The color scheme and scenery have both been altered to darker tones and locations for Towers. Gone are the warm greens and browns of Fellowship; the second film in the trilogy is given rich autumnal hues of faded brown, bleeding red, and stone cold grey, all photographed with textural clarity by Andrew Lesnie. It’s unsettling to experience at the start as the sensation of realizing that our noble hobbit, human, elf, and dwarf characters long ago departed the safety of their home environments. The distinctive settings are also made menacing, from the nightmarish depths of Fangorn Forest where Treebeard and the other members of the Ent race dwell to the dead leaves and grass that grow around the kingdoms of men whose monarchs have all but given up hope for salvation. These landscapes, homes, and castles feel authentic and lived-in, as if they were just part of the magisterial New Zealand locales that have become a hallmark of the trilogy’s look and character. The same can almost be applied to the weighty armor and vestments worn by the film’s colorful cast of heroes, villains, and innocent bystanders. Score another one for the genius production designer Grant Major, art director Dan Hennah, and costume designers Ngila Dickson and Richard Taylor. These people are at their absolute best with The Two Towers.
The new cast additions gel wonderfully with the main players of the saga and everyone delivers remarkable performances further strengthened by the comfort they all feel as their characters. Elijah Wood and Sean Astin, removed from the other hobbits and their non-hobbit protectors, plumb the depths of Tolkien’s unlikely heroes Frodo and Samwise and discover impressive dimensions in those characters in the process. As the other half of the Shire quarter, both Dominic Monaghan and Billy Boyd grow as actors and are even given more to do this time around, which they do rather well. Viggo Mortensen officially owns the role of Aragorn with his performance in The Two Towers as his battle-hardened loner rises up to become the natural leader he has always been and begin to accept his destiny as the rightful king of Gondor. I love his interplay with the rest of the cast, especially Miranda Otto’s haunted and hopelessly lovestruck Eowyn, who is both a ravishing beauty and a commanding screen presence.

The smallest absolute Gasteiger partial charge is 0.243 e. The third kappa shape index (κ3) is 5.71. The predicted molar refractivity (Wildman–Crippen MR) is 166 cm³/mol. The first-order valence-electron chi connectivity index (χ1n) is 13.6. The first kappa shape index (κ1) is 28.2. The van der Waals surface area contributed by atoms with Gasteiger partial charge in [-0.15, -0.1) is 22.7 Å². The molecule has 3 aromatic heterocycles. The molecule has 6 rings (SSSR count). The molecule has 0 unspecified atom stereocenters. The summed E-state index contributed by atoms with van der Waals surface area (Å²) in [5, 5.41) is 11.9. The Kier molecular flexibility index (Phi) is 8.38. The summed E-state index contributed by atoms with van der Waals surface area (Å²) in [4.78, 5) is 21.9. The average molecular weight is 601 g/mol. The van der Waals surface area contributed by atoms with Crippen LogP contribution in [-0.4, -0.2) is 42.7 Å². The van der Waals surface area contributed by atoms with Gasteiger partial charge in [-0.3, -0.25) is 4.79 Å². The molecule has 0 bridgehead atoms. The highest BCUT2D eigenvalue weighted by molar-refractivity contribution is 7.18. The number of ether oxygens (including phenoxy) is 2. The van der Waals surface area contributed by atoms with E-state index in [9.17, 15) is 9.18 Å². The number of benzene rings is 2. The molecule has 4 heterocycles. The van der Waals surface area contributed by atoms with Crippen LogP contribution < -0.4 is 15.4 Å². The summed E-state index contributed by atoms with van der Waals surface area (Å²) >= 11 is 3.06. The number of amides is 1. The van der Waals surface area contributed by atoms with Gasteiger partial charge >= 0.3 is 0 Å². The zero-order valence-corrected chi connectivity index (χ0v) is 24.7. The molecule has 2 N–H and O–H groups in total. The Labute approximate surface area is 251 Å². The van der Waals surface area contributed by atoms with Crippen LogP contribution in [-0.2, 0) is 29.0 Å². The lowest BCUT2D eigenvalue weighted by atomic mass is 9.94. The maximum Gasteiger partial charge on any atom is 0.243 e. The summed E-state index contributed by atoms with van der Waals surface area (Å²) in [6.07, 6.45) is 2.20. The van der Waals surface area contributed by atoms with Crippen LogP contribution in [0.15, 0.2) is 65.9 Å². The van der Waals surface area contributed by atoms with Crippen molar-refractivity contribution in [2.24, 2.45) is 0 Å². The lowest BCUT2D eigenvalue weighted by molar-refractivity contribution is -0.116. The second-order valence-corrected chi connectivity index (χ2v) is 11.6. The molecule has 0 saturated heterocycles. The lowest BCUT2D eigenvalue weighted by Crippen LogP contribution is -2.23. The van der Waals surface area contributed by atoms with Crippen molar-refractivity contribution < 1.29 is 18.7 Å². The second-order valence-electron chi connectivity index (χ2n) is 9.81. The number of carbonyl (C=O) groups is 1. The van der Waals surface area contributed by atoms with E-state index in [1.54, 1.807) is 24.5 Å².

Bernard Hill is one of the strongest among the performers new to Rings as King Theoden, bringing a thunderous, Shakespearean gravitas and strength to the character. Once he is broken of Saruman’s diabolical spell you never once doubt that he is the king. Ian McKellen is once and forever the wise wizard Gandalf and this time around he incorporates the character’s life and mind-altering experiences since he tragically departed the Fellowship into his acting to create a much stronger ally against the forces of Sauron, represented by the deliciously evil Christopher Lee and Brad Dourif. Even in somewhat reduced roles Cate Blanchett, Hugo Weaving, and Liv Tyler all deliver fine performances, and Orlando Bloom and John Rhys-Davies continue to prove their worth to the series with priceless banter and badass displays in the heat of battle. David Wenham is a very welcome addition to the trilogy as the warrior Faramir, who bears scars that run deeper than the ones he has been given in the service of his people and whose actions have an important impact on the events of Towers‘ third act.